At the hearing before the BZA, arguments were advanced in support of the SAP that Miami Circle’s roadway is 60 feet wide. As earlier stated, Miami Circle is a narrow 26 feet wide, the width of a typical neighborhood street; with vehicles commonly parked on both sides. The street is also not pedestrian friendly having less than 35% of the necessary sidewalks, for people to walk safely alongside the busy narrow street. It is a fact that Miami Circle is simply not pedestrian friendly, as the Painted Pin and the City claimed. Not only is Miami Circle unsafe for pedestrians, it is already overly congested with vehicle traffic. The Miami Circle Merchants Association agrees with the experts at Wolverton & Associates that adding 100-200 vehicle trips per hour at peak hours to the street will further exacerbate the current conditions and block access to Miami Circle, from Piedmont Road and will make access to Piedmont Road from Miami Circle, increasingly more difficult.
The Association is discussing its options including the option (described by Councilman Shook) that we file an appeal of the BZA’s decision to superior court. The Association remains committed to the 80 merchants and owners who have spoken and indicated their opposition to the proposed project. Over 80 merchants and owners signed their opposition in response to a very balanced letter from the Association that presented The Painted Pins desire to secure additional parking (for instance by way of leases, or shared parking, from adjacent property owners). Not a single merchant or business owner signed in favor of the Mega Complex. Shared Parking Agreements prevent tenants from using their parking lot, outside of their normal business operating hours and many tenants often have after hour functions, in order to promote and market their businesses. Shared Parking Arrangements can also be of great risk and headache to landlords, as they rarely generate enough revenue to cover potential liabilities. The Painted Pin has not identified how it will ameliorate the negative impact of putting a great deal more traffic on the Circle or how it will ameliorate the further negative impact on Piedmont Road and the light at Miami Circle. It is rather clear to see why the Merchants Association, its members and 80 owners, and merchants on the Circle remain opposed to the Mega Complex.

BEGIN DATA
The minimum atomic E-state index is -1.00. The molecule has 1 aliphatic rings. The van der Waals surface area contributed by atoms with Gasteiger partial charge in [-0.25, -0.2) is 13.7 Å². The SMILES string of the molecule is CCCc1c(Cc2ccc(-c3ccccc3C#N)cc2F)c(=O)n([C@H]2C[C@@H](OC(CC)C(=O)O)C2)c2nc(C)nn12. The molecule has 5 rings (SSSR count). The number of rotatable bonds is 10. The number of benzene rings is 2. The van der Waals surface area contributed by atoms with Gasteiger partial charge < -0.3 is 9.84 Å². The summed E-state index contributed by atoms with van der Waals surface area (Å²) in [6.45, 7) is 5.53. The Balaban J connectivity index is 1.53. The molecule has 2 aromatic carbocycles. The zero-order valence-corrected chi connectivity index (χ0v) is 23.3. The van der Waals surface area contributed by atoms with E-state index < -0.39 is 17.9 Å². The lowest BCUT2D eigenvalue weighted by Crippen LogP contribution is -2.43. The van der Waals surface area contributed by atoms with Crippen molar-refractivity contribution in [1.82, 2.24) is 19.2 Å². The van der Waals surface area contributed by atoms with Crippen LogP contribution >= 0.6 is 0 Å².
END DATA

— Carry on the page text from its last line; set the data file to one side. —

Thank you for your continued support.
The city of Atlanta has approved a SAP (special administrative permit) for the Painted Pin, an approximately 24,000 square foot facility which includes a bowling alley, two kitchens, one for pizzas only, large bar and seating for more than 140 people, for eating and drinking purposes. It also has plans for 12 urinals/toilets (under the 2006 International Plumbing Code such uses must have 1 toilet per 75 patrons), while only having 45 dedicated parking spaces for the entire venue (a number of which are "shared" with other businesses) and ten "valet" spaces in an area wherein their rights to use the property are presently the subject of a lawsuit. Importantly, though the application indicates it can, by using valet services, get additional parking on the property, their approved plans indicate a vast majority of the proposes spaces are 8-feet wide and 18 feet long (under the City of Atlanta Code a standard parking space is 180 square feet (9X20) and no more than 25% of all such parking may be for "compact" cars. The Painted Pin's parking plan shows more than HALF of their spaces already do not meet these standards.